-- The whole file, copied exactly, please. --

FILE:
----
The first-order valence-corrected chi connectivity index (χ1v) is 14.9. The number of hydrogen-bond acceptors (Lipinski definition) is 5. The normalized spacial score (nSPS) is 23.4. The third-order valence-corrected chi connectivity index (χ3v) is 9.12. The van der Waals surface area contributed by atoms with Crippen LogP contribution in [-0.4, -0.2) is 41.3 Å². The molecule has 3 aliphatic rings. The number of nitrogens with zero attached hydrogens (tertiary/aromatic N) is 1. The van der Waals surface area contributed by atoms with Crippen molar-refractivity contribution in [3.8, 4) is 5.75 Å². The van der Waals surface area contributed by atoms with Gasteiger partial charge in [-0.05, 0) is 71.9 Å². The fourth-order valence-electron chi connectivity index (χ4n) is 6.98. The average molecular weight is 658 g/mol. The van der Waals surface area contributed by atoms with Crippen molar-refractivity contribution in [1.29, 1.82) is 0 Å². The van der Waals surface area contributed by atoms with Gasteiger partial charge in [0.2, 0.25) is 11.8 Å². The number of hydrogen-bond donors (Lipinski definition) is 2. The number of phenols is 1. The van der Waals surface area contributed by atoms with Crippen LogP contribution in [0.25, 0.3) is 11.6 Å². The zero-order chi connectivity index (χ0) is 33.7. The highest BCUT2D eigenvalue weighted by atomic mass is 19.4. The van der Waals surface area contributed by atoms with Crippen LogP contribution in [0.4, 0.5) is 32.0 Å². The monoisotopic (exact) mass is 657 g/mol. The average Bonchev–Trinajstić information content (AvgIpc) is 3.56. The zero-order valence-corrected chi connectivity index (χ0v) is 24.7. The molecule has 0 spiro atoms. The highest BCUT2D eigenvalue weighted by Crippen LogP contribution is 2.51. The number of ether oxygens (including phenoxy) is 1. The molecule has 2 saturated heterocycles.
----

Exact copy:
The first-order valence-corrected chi connectivity index (χ1v) is 14.9. The number of hydrogen-bond acceptors (Lipinski definition) is 5. The normalized spacial score (nSPS) is 23.4. The third-order valence-corrected chi connectivity index (χ3v) is 9.12. The van der Waals surface area contributed by atoms with Crippen LogP contribution in [-0.4, -0.2) is 41.3 Å². The molecule has 3 aliphatic rings. The number of nitrogens with zero attached hydrogens (tertiary/aromatic N) is 1. The van der Waals surface area contributed by atoms with Crippen molar-refractivity contribution in [3.8, 4) is 5.75 Å². The van der Waals surface area contributed by atoms with Gasteiger partial charge in [-0.05, 0) is 71.9 Å². The fourth-order valence-electron chi connectivity index (χ4n) is 6.98. The average molecular weight is 658 g/mol. The van der Waals surface area contributed by atoms with Crippen molar-refractivity contribution in [1.29, 1.82) is 0 Å². The van der Waals surface area contributed by atoms with Gasteiger partial charge in [0.2, 0.25) is 11.8 Å². The number of hydrogen-bond donors (Lipinski definition) is 2. The number of phenols is 1. The van der Waals surface area contributed by atoms with Crippen LogP contribution in [0.25, 0.3) is 11.6 Å². The zero-order chi connectivity index (χ0) is 33.7. The highest BCUT2D eigenvalue weighted by atomic mass is 19.4. The van der Waals surface area contributed by atoms with Crippen LogP contribution in [0.4, 0.5) is 32.0 Å². The monoisotopic (exact) mass is 657 g/mol. The average Bonchev–Trinajstić information content (AvgIpc) is 3.56. The zero-order valence-corrected chi connectivity index (χ0v) is 24.7. The molecule has 0 spiro atoms. The highest BCUT2D eigenvalue weighted by Crippen LogP contribution is 2.51. The number of ether oxygens (including phenoxy) is 1. The molecule has 2 saturated heterocycles.